Laviea makes an interesting point on history here. How many punk die-hards have albums by Pure Hell, or Death in amongst their Clash and Pistols records? After chatting to Estella Adeyeri (of Big Joanie and Decolonise Fest), it seemed pretty clear that our understanding of punk isn’t entirely truthful. “So much of the history of punk has just been whitewashed, inevitably. I guess it would be in the wider social structure where a lot of history is whitewashed anyway”, she said. On Decolonise Fest, she reflected “We realised that there’s a two-fold issue where people of colour weren’t really necessarily being recognised today, but also their contributions have been very easily forgotten. It’s very easy to think that punk was totally white if that’s the story you’re getting told day in and day out, and look at how long it took to get that documentary made about Death” 

Big Joanie by Liz Rose Ridley

With those so wildly held up as pioneers of punk and post-punk, it feels as if the spirit of the movement has been lost. Former Sex Pistols lead singer John Lydon’s described President Donald Trump as “not racist”, and Nigel Farage as “fantastic” in 2017 and recently, a photo of him wearing a MAGA T-shirt has circulated online.

And he’s not the only previously adored frontman to fall from grace in recent years: see; Morrissey, and, more recently, Ian Brown. The rise of populism has led to the idea that leftism is now somehow the dominant idea and an obstacle to free speech. It’s unsurprising, then, that the men who were our gentle gateway into punk would now be the ones subverting it, in what they probably deem as true revolutionary-style. It’s the kind of behaviour that makes you want to put on Dead Kennedys and kick some bins over.

But perhaps it’s short-sighted to assume counter-cultural music should be a force for good when history has proven otherwise. The far-right and conservatism are, sadly, not a new phenomenon in punk or any other counter-cultural sub-genre. Arguably the most well-known black metal project is led by famed Nazi, Varg Vikernes. In 2002, Johnny Ramone sincerely exclaimed “God bless President Bush and God bless America” at the Rock And Roll Hall Of Fame Awards. Former Pantera frontman, Phil Anselmo, ended a 2016 gig with a Nazi salute and the proud exclamation of “white power!”. Sid Vicious of the Sex Pistols frequently wore Nazi emblems for shock value.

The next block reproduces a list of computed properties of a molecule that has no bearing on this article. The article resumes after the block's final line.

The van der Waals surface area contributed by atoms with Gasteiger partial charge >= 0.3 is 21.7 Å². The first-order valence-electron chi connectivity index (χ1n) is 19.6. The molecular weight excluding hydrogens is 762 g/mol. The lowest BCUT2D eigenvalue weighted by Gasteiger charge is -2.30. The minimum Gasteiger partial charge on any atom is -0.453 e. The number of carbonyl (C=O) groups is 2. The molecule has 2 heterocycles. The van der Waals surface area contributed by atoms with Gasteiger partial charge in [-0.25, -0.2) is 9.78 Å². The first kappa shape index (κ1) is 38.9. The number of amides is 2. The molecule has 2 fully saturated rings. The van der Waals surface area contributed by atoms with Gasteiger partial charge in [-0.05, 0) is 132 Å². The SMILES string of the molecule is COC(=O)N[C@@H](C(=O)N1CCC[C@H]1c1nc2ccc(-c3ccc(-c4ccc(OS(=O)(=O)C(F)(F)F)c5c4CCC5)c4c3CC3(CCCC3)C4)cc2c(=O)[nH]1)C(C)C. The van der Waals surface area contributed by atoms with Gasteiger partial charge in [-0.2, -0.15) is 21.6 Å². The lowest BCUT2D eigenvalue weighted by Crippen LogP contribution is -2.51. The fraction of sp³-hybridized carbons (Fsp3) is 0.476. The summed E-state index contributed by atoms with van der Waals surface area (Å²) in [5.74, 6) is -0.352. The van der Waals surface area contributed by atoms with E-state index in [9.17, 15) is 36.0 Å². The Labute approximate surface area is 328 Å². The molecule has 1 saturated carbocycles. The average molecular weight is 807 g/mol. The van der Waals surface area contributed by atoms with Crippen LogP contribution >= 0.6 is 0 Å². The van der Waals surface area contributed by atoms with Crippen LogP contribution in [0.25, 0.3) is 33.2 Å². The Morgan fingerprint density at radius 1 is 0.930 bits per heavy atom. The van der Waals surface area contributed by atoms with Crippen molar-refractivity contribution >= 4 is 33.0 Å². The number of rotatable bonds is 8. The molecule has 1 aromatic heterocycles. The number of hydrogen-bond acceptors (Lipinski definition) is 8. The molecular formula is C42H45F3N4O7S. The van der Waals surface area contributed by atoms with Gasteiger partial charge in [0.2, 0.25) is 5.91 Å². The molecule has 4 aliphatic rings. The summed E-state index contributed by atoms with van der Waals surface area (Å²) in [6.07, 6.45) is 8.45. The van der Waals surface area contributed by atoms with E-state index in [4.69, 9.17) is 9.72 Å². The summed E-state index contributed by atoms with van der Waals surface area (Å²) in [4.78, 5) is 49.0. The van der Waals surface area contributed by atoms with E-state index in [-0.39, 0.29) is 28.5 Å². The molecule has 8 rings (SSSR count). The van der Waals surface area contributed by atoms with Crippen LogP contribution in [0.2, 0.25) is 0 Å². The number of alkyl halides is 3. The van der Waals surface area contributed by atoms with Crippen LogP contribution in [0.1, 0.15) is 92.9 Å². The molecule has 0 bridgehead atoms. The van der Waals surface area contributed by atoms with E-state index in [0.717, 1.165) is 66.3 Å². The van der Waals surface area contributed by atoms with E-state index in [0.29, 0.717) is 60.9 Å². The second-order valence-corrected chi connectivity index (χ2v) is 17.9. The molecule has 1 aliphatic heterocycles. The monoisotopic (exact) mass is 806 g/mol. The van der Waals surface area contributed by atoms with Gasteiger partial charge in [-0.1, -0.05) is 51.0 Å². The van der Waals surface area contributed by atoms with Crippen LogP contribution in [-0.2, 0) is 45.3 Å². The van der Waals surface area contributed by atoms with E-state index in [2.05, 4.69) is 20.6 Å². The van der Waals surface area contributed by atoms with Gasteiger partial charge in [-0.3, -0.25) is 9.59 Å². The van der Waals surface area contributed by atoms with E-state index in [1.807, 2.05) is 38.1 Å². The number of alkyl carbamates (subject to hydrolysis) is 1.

Broadly speaking, rock music is not the anti-establishment, rebellious, free-spirited world we were sold. When asked about his opinion on Morrissey last year, The Killers frontman Brandon Flowers stated that he was “still a King”. Primal Scream used the seeped-in-racist-subtext confederate flag for their 1994 ‘Give Out But Don’t Give Up’ album cover to convey their new southern-focused sound.

Money talks. Supporting artists, such as the ones I’ve just mentioned, whilst they continue to behave in this way, shows either a lack of care for marginalised people, or ignorance about issues of politics, human rights and history. In recent years we have seen the power of revenue from fan support across other genres, particularly K-Pop. This is also true of punk bands and artists who are not only empowered and platformed by the industry, and rely heavily on fan support. 

It’s up to us, as punk fans, to decide where best to spend our money. Out of a lack of platforming comes the creation of DIY spaces that truly accommodate marginalised people. “I feel like my scene within punk is very much what I need it to be, which is diverse and full of women, non-binary and trans artists, and POC artists, and I guess that is through all of these underrepresented people just doing it themselves,” Big Joanie’s Estella says. Chandni, a punk fan of colour told me that they are “always one of just a few people of colour” at gigs, and “if I wanted to find specifically a non-white punk musician or band, I would actively have to search for one, it’s not like they’d be a recommendation or that I’d see them supporting another punk artist.”

Forming spaces where marginalised people are platformed, is vital. Artists and fans demanding that venues be accessible to those with disabilities, building spaces where racism, sexism, misogyny, transphobia, queerphobia and xenophobia are met with a policy of zero tolerance, is vital. Understanding that punk, like most genres, would not be what it is today without the labour and contributions of Black people, is also vital. We are still yelling “girls to the front!” and being met with indignation. The loudest voices are not the most marginalised, despite their intentions being, on the whole, good. For punk to remain relevant, it must not only diversify, but become a credible force for change. You have to ask yourself how revolutionary it truly is, when K-Pop and Jedward are engaging in more activism than the biggest names in punk right now.